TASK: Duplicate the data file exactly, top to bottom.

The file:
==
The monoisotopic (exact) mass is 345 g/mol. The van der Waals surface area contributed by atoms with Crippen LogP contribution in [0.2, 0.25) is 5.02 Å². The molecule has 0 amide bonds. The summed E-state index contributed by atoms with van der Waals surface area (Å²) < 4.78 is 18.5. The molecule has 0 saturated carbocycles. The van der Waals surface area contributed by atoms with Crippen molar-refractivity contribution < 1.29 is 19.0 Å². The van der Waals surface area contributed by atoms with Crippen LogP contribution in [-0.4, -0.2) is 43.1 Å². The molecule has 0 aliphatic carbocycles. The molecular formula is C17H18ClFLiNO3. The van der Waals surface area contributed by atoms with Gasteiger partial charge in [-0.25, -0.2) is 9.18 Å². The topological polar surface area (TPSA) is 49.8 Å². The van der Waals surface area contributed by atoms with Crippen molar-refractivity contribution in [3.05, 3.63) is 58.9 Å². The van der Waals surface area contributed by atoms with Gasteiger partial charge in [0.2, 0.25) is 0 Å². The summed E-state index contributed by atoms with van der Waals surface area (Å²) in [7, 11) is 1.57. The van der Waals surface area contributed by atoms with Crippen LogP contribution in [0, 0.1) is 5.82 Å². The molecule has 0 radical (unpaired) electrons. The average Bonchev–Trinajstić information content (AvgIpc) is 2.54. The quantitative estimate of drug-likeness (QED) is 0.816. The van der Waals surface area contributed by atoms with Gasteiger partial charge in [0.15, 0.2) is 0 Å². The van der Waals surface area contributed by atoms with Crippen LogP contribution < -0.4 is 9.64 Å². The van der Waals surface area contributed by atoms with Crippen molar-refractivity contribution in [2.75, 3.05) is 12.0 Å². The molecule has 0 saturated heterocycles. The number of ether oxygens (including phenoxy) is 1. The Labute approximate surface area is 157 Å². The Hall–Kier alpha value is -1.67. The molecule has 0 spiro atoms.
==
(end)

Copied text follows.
The monoisotopic (exact) mass is 345 g/mol. The van der Waals surface area contributed by atoms with Crippen LogP contribution in [0.2, 0.25) is 5.02 Å². The molecule has 0 amide bonds. The summed E-state index contributed by atoms with van der Waals surface area (Å²) < 4.78 is 18.5. The molecule has 0 saturated carbocycles. The van der Waals surface area contributed by atoms with Crippen molar-refractivity contribution < 1.29 is 19.0 Å². The van der Waals surface area contributed by atoms with Crippen LogP contribution in [-0.4, -0.2) is 43.1 Å². The molecule has 0 aliphatic carbocycles. The molecular formula is C17H18ClFLiNO3. The van der Waals surface area contributed by atoms with Gasteiger partial charge in [-0.25, -0.2) is 9.18 Å². The topological polar surface area (TPSA) is 49.8 Å². The van der Waals surface area contributed by atoms with Crippen molar-refractivity contribution in [3.05, 3.63) is 58.9 Å². The van der Waals surface area contributed by atoms with Gasteiger partial charge in [0.2, 0.25) is 0 Å². The summed E-state index contributed by atoms with van der Waals surface area (Å²) in [7, 11) is 1.57. The van der Waals surface area contributed by atoms with Crippen LogP contribution in [0, 0.1) is 5.82 Å². The molecule has 0 radical (unpaired) electrons. The average Bonchev–Trinajstić information content (AvgIpc) is 2.54. The quantitative estimate of drug-likeness (QED) is 0.816. The van der Waals surface area contributed by atoms with Gasteiger partial charge in [0.15, 0.2) is 0 Å². The van der Waals surface area contributed by atoms with Crippen LogP contribution < -0.4 is 9.64 Å². The van der Waals surface area contributed by atoms with Crippen molar-refractivity contribution in [2.75, 3.05) is 12.0 Å². The molecule has 0 saturated heterocycles. The number of ether oxygens (including phenoxy) is 1. The Labute approximate surface area is 157 Å². The Hall–Kier alpha value is -1.67. The molecule has 0 spiro atoms.